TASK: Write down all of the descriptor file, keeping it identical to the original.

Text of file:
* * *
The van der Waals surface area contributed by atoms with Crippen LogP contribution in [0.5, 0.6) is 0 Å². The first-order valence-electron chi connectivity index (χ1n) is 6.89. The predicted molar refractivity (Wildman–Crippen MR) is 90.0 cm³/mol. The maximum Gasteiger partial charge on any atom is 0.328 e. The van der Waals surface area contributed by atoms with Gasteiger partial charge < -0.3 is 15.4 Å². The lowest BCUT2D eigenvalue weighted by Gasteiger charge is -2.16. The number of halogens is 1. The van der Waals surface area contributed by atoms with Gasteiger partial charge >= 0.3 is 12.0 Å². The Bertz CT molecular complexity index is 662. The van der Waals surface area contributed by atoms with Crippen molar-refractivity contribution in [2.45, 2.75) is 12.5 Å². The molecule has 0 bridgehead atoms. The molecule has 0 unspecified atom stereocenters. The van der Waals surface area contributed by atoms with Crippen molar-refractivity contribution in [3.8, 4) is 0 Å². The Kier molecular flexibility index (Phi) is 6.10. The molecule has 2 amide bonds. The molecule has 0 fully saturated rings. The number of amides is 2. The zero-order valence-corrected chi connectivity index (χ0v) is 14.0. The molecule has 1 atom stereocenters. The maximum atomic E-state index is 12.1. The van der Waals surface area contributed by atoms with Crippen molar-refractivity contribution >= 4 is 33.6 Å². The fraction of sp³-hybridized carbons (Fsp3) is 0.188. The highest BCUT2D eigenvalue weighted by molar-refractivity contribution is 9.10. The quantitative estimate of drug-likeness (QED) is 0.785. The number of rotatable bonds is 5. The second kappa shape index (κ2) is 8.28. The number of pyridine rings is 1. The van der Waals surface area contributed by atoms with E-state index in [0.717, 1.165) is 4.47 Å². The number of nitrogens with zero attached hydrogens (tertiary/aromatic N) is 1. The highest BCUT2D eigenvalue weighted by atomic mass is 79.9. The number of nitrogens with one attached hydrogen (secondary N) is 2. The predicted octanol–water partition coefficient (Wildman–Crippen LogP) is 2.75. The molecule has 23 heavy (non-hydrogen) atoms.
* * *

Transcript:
The van der Waals surface area contributed by atoms with Crippen LogP contribution in [0.5, 0.6) is 0 Å². The first-order valence-electron chi connectivity index (χ1n) is 6.89. The predicted molar refractivity (Wildman–Crippen MR) is 90.0 cm³/mol. The maximum Gasteiger partial charge on any atom is 0.328 e. The van der Waals surface area contributed by atoms with Gasteiger partial charge < -0.3 is 15.4 Å². The lowest BCUT2D eigenvalue weighted by Gasteiger charge is -2.16. The number of halogens is 1. The van der Waals surface area contributed by atoms with Gasteiger partial charge >= 0.3 is 12.0 Å². The Bertz CT molecular complexity index is 662. The van der Waals surface area contributed by atoms with Crippen molar-refractivity contribution in [2.45, 2.75) is 12.5 Å². The molecule has 0 bridgehead atoms. The molecule has 0 unspecified atom stereocenters. The van der Waals surface area contributed by atoms with Crippen molar-refractivity contribution in [3.8, 4) is 0 Å². The Kier molecular flexibility index (Phi) is 6.10. The molecule has 2 amide bonds. The molecule has 0 fully saturated rings. The number of amides is 2. The zero-order valence-corrected chi connectivity index (χ0v) is 14.0. The molecule has 1 atom stereocenters. The maximum atomic E-state index is 12.1. The van der Waals surface area contributed by atoms with Crippen molar-refractivity contribution >= 4 is 33.6 Å². The fraction of sp³-hybridized carbons (Fsp3) is 0.188. The highest BCUT2D eigenvalue weighted by molar-refractivity contribution is 9.10. The quantitative estimate of drug-likeness (QED) is 0.785. The number of rotatable bonds is 5. The second kappa shape index (κ2) is 8.28. The number of pyridine rings is 1. The van der Waals surface area contributed by atoms with E-state index in [0.717, 1.165) is 4.47 Å². The number of nitrogens with zero attached hydrogens (tertiary/aromatic N) is 1. The highest BCUT2D eigenvalue weighted by atomic mass is 79.9. The number of nitrogens with one attached hydrogen (secondary N) is 2. The predicted octanol–water partition coefficient (Wildman–Crippen LogP) is 2.75. The molecule has 23 heavy (non-hydrogen) atoms.